P.K. Subban sees a need for speed for the Islanders
P.K. Subban played for the Devils the past three seasons, so the former NHL defenseman got an up-close, intra-division look at the Islanders, including the two Islanders teams that reached the NHL semifinals.
Now that he is an ESPN analyst, what does he think is wrong with the fast-fading team from Long Island?
In short, he said, “They’re too slow right now.”
“I like their team, but the way the league is going now, it’s a young league,” Subban said on Thursday in response to a question from Newsday on a video news conference to promote ESPN’s coverage of NHL All-Star Weekend. “It’s all about speed. And if you can’t play the game fast or check fast, you’re going to have trouble. You’re not going to be playing with the puck a whole lot.
“I think that for the Islanders, I’d still like to see them get a guy in their top six that can play with [Mathew] Barzal that can kind of ride shotgun with him. I think they’ve been missing that for a few years. I’d like to see that.”
Despite the Islanders’ recent slump, including a six-game losing streak, Subban said he does believe “they’ve got some pieces there. It’s just like, how can you implement more speed into your lineup?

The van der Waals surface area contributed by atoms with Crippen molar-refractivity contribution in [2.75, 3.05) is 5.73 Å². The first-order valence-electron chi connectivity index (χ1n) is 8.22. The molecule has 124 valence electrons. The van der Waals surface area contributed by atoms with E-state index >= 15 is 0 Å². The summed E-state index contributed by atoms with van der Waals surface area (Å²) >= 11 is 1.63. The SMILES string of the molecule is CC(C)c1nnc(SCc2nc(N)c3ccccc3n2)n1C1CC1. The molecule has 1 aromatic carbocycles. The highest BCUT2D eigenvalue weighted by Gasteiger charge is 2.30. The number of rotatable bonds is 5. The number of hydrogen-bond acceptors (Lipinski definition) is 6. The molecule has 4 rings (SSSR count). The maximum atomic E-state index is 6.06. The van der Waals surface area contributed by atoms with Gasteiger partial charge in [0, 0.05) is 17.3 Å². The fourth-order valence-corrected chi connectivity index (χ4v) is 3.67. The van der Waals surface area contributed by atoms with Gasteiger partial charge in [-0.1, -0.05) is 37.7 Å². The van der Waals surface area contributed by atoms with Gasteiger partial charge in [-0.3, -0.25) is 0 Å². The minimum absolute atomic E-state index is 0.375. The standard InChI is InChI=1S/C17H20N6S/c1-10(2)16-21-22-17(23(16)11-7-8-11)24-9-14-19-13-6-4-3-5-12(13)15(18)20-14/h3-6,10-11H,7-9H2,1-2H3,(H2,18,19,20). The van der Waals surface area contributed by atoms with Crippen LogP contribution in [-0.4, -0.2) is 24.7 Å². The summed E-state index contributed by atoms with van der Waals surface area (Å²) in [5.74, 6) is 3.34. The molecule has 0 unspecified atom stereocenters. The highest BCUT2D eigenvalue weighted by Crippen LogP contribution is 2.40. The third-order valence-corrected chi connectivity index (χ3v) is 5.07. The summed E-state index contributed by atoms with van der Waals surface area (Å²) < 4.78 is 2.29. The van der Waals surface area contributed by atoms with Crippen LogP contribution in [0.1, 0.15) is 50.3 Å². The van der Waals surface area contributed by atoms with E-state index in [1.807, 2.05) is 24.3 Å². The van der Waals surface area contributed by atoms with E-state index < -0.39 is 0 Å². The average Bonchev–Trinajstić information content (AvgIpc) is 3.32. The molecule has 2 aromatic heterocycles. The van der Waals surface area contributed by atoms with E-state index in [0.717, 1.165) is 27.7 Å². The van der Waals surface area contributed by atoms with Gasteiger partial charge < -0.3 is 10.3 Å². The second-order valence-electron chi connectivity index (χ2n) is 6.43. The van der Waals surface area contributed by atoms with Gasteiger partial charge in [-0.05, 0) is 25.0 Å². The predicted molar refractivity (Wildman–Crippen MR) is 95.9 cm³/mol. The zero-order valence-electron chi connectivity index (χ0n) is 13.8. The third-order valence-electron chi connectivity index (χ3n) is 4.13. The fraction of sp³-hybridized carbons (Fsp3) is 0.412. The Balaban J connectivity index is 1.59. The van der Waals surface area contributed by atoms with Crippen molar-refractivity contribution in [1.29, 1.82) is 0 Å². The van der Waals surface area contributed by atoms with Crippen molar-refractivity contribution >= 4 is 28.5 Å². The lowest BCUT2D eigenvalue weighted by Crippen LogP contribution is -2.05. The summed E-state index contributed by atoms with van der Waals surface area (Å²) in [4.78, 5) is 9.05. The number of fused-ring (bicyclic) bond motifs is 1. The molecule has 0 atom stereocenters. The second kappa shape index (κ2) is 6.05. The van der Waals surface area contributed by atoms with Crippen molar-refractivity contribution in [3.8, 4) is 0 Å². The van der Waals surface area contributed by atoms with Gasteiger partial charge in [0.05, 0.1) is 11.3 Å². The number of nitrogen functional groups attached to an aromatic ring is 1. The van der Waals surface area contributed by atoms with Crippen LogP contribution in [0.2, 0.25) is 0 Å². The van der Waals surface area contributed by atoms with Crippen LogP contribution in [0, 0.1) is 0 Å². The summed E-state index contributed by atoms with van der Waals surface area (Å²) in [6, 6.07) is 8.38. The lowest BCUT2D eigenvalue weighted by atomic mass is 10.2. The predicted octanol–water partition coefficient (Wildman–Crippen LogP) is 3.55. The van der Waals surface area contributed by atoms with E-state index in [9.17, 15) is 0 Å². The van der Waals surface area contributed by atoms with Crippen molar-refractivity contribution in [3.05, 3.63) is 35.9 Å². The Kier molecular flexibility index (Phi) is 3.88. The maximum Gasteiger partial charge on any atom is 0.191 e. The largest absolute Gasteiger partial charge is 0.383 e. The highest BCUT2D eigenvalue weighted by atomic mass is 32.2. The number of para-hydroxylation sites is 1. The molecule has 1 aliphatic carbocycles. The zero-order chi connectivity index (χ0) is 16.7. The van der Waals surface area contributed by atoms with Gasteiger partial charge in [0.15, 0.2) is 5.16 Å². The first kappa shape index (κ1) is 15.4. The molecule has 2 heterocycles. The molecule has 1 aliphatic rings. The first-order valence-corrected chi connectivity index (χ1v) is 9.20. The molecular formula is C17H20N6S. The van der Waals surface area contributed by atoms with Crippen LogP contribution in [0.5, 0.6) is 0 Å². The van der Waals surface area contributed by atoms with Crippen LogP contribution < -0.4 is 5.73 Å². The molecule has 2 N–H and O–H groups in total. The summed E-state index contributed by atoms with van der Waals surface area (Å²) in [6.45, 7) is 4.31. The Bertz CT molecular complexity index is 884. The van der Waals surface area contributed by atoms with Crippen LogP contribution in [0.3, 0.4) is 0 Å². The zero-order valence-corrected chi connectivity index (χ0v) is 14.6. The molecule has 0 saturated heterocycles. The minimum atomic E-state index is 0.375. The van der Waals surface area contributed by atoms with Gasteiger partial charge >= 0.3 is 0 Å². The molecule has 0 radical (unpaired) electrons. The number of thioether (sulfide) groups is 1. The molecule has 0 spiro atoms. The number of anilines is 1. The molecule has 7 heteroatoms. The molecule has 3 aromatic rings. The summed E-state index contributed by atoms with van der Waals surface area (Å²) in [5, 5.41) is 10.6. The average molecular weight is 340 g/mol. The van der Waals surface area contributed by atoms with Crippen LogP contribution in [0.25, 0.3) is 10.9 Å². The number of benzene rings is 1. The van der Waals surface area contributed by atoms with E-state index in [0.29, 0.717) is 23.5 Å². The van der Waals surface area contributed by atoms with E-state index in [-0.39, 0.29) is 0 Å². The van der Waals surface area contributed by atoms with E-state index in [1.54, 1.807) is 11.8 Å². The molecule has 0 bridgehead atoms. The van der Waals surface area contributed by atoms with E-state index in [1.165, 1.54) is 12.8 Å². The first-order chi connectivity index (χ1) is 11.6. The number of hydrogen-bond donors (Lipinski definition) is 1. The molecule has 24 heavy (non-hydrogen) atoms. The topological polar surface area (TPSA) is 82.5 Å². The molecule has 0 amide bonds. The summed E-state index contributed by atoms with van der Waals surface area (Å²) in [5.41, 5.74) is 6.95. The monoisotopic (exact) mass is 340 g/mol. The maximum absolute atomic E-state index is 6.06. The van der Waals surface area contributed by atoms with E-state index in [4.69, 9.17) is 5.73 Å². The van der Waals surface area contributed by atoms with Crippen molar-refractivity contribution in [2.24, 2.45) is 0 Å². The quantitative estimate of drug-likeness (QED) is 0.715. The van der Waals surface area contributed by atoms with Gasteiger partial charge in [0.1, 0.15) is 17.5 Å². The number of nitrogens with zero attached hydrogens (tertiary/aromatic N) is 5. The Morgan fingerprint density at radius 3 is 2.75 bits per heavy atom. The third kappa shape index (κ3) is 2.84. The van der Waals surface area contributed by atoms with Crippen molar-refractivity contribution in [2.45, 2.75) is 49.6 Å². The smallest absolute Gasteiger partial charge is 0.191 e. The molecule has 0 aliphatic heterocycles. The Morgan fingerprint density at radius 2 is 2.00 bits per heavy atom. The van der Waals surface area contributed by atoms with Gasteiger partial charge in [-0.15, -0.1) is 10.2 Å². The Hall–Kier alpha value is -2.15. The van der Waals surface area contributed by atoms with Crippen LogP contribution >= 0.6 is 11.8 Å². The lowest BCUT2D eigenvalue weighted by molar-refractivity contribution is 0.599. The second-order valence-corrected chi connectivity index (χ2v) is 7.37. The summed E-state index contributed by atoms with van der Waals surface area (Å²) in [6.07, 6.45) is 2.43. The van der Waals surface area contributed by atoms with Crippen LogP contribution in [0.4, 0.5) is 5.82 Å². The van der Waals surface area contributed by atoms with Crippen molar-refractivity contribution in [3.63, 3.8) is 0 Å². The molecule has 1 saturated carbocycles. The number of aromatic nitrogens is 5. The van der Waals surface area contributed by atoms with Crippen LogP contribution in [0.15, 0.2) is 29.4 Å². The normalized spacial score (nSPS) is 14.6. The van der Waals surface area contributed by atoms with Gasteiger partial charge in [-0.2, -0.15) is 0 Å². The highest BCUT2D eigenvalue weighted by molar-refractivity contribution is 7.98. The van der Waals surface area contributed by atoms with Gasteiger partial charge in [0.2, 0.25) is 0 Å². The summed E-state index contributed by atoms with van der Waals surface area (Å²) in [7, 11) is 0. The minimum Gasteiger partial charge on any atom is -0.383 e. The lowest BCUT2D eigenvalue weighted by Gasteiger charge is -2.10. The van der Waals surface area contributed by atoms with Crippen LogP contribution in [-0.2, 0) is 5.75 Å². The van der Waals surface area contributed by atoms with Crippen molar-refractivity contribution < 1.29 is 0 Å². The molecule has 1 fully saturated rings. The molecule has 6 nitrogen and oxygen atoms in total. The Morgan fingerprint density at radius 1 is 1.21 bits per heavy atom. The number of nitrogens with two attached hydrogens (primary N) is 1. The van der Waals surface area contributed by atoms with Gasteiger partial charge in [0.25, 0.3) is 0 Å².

“They have guys like [Brock] Nelson that can play with speedier players. But they’re too slow right now. I watch them play and they’re just slow to pucks, they’re slow to check, and the game now has changed so much.
“So they’re going to have to make their lineup a little bit faster, I think, to be able to compete over a regular season and get into the playoffs.”
Earlier, in his answer to a question about facing the Islanders, Subban said, “I thought that in the East a few years ago, I thought they were just going to be a tough team to beat in the playoffs. They had so much depth throughout their lineup there.
“That fourth line with [Cal] Clutterbuck, [Matt] Martin and [Casey] Cizikas was just a tough line to play that could score goals, they could play up and down. I mean, they were their fourth line, but they almost acted like the third or second line some nights when those [top-line] guys couldn’t get going.”